Can we grow world-record-breaking wheat here in Ontario? The answer from most will be a resounding NO!, but don’t give in so quickly. The world record set by Eric Watson of New Zealand stands at 249.7 bu/ac. In 2016, a well-calibrated yield monitor in Ontario touched 240 bu/ac in the best area of a great wheat field.
We have the solar radiation, we have the Great Lakes to moderate temperature — we should definitely be a high yielding wheat area. But we need to manage the wheat crop in order to achieve this.
There are many building blocks to get to high yield wheat. Let’s take a stab at trying to identify the most important ones:
Drainage: Wheat hates wet feet. Well-drained soils are a must. The old adage “you pay for drainage whether you have it or not” is especially true for wheat. Whatever it takes, have good drainage.
Residue spread: Seeding the wheat crop starts with the back of the combine harvesting the previous crop. Poor residue spread behind the combine from the previous crop makes it impossible to have a uniform, easy-to-manage wheat crop. Poor residue spread results in soil moisture and temperature differences, which impacts drill performance, nutrient distribution, crop growth, and uniformity.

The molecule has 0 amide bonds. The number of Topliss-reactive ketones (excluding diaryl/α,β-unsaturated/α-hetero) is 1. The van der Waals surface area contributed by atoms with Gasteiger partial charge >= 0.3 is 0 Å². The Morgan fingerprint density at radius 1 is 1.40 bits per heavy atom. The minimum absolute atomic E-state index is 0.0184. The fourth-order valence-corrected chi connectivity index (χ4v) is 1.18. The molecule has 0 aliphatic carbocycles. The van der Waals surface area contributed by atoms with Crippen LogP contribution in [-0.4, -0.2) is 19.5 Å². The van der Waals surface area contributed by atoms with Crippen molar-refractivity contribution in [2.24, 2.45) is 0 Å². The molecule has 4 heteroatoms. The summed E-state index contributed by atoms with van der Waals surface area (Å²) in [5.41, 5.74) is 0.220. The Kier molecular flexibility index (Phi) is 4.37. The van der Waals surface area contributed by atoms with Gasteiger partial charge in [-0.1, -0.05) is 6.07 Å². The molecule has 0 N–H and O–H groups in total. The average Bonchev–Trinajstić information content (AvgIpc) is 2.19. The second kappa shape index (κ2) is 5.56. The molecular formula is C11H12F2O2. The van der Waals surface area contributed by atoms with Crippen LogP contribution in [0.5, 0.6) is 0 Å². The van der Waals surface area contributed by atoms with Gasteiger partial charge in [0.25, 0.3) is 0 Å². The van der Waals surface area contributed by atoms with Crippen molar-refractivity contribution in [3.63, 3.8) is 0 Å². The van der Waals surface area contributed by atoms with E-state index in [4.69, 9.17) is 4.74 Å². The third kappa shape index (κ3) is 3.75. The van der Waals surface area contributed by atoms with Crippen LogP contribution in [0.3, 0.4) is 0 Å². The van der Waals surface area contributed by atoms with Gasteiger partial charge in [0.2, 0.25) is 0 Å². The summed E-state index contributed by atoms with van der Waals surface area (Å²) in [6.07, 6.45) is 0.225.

Fall weed control: Annual weeds that germinate in May have virtually zero impact on winter wheat yields. Conversely, perennial and winter annual weeds growing with or even before the wheat crop in early spring can reduce yields dramatically. Spring control of perennial or winter annual weeds simply cannot be accomplished in time. Weed control in winter wheat should be done in the fall, not in the spring.
Seeding date: You must seed early! Early-seeded wheat has much higher yield potential. While it is possible to seed too early, years of research and experience have shown that the risk of low yield from planting too early is far less than the risk of low yield by planting too late. Early planting is a key focus of all high yield wheat growers.